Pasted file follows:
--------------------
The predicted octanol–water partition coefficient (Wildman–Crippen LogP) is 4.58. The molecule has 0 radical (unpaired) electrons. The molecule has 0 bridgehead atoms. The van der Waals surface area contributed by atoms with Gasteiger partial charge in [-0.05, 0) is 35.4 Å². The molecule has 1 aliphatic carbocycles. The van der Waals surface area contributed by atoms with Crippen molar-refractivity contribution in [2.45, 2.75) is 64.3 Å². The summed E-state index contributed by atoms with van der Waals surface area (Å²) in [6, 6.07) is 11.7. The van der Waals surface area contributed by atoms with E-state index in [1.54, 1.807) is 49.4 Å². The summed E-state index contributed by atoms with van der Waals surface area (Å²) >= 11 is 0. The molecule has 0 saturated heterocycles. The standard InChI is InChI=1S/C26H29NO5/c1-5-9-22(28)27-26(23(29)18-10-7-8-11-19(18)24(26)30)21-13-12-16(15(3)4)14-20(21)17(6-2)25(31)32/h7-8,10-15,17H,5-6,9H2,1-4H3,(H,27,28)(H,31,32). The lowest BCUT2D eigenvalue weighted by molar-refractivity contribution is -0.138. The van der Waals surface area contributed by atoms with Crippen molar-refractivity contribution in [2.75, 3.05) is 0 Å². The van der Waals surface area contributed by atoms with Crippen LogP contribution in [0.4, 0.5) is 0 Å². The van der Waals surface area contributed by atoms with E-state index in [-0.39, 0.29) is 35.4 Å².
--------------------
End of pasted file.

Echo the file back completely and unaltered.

The predicted octanol–water partition coefficient (Wildman–Crippen LogP) is 4.58. The molecule has 0 radical (unpaired) electrons. The molecule has 0 bridgehead atoms. The van der Waals surface area contributed by atoms with Gasteiger partial charge in [-0.05, 0) is 35.4 Å². The molecule has 1 aliphatic carbocycles. The van der Waals surface area contributed by atoms with Crippen molar-refractivity contribution in [2.45, 2.75) is 64.3 Å². The summed E-state index contributed by atoms with van der Waals surface area (Å²) in [6, 6.07) is 11.7. The van der Waals surface area contributed by atoms with E-state index in [1.54, 1.807) is 49.4 Å². The summed E-state index contributed by atoms with van der Waals surface area (Å²) >= 11 is 0. The molecule has 0 saturated heterocycles. The standard InChI is InChI=1S/C26H29NO5/c1-5-9-22(28)27-26(23(29)18-10-7-8-11-19(18)24(26)30)21-13-12-16(15(3)4)14-20(21)17(6-2)25(31)32/h7-8,10-15,17H,5-6,9H2,1-4H3,(H,27,28)(H,31,32). The lowest BCUT2D eigenvalue weighted by molar-refractivity contribution is -0.138. The van der Waals surface area contributed by atoms with Crippen molar-refractivity contribution in [2.75, 3.05) is 0 Å². The van der Waals surface area contributed by atoms with Crippen LogP contribution in [0.4, 0.5) is 0 Å². The van der Waals surface area contributed by atoms with E-state index in [-0.39, 0.29) is 35.4 Å².